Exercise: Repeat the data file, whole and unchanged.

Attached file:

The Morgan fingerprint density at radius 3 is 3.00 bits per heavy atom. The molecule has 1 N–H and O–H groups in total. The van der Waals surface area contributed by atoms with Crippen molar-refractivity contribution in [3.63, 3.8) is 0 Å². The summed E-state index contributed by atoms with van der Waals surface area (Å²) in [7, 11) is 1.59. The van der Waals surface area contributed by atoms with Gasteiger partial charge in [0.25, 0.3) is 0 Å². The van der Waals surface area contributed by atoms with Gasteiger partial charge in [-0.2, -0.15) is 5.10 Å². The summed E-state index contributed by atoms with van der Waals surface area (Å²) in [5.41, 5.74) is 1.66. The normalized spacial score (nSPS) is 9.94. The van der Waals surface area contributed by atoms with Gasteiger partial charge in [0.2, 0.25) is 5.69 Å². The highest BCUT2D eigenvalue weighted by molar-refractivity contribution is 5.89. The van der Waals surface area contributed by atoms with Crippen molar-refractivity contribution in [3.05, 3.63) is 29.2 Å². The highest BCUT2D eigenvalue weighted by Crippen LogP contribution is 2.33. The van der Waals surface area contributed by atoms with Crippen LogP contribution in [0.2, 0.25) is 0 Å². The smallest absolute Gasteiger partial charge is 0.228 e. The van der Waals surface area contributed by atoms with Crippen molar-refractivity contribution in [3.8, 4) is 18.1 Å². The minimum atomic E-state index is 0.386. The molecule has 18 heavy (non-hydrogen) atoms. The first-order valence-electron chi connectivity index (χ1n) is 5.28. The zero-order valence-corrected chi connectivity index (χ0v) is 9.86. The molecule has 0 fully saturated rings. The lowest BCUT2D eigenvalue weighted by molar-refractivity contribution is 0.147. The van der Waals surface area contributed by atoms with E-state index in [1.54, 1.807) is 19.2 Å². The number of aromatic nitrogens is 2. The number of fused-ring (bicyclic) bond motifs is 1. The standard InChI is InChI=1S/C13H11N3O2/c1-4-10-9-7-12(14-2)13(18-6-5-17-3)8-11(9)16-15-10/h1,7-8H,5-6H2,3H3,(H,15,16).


The Morgan fingerprint density at radius 3 is 3.00 bits per heavy atom. The molecule has 1 N–H and O–H groups in total. The van der Waals surface area contributed by atoms with Crippen molar-refractivity contribution in [3.63, 3.8) is 0 Å². The summed E-state index contributed by atoms with van der Waals surface area (Å²) in [7, 11) is 1.59. The van der Waals surface area contributed by atoms with Gasteiger partial charge in [0.25, 0.3) is 0 Å². The van der Waals surface area contributed by atoms with Gasteiger partial charge in [-0.2, -0.15) is 5.10 Å². The summed E-state index contributed by atoms with van der Waals surface area (Å²) in [5.41, 5.74) is 1.66. The normalized spacial score (nSPS) is 9.94. The van der Waals surface area contributed by atoms with Gasteiger partial charge in [0.2, 0.25) is 5.69 Å². The highest BCUT2D eigenvalue weighted by molar-refractivity contribution is 5.89. The van der Waals surface area contributed by atoms with Crippen molar-refractivity contribution in [3.05, 3.63) is 29.2 Å². The highest BCUT2D eigenvalue weighted by Crippen LogP contribution is 2.33. The van der Waals surface area contributed by atoms with Crippen LogP contribution in [0.2, 0.25) is 0 Å². The smallest absolute Gasteiger partial charge is 0.228 e. The van der Waals surface area contributed by atoms with Crippen molar-refractivity contribution in [3.8, 4) is 18.1 Å². The minimum atomic E-state index is 0.386. The molecule has 18 heavy (non-hydrogen) atoms. The first-order valence-electron chi connectivity index (χ1n) is 5.28. The zero-order valence-corrected chi connectivity index (χ0v) is 9.86. The molecule has 0 fully saturated rings. The lowest BCUT2D eigenvalue weighted by molar-refractivity contribution is 0.147. The van der Waals surface area contributed by atoms with E-state index in [1.54, 1.807) is 19.2 Å². The number of aromatic nitrogens is 2. The number of fused-ring (bicyclic) bond motifs is 1. The standard InChI is InChI=1S/C13H11N3O2/c1-4-10-9-7-12(14-2)13(18-6-5-17-3)8-11(9)16-15-10/h1,7-8H,5-6H2,3H3,(H,15,16).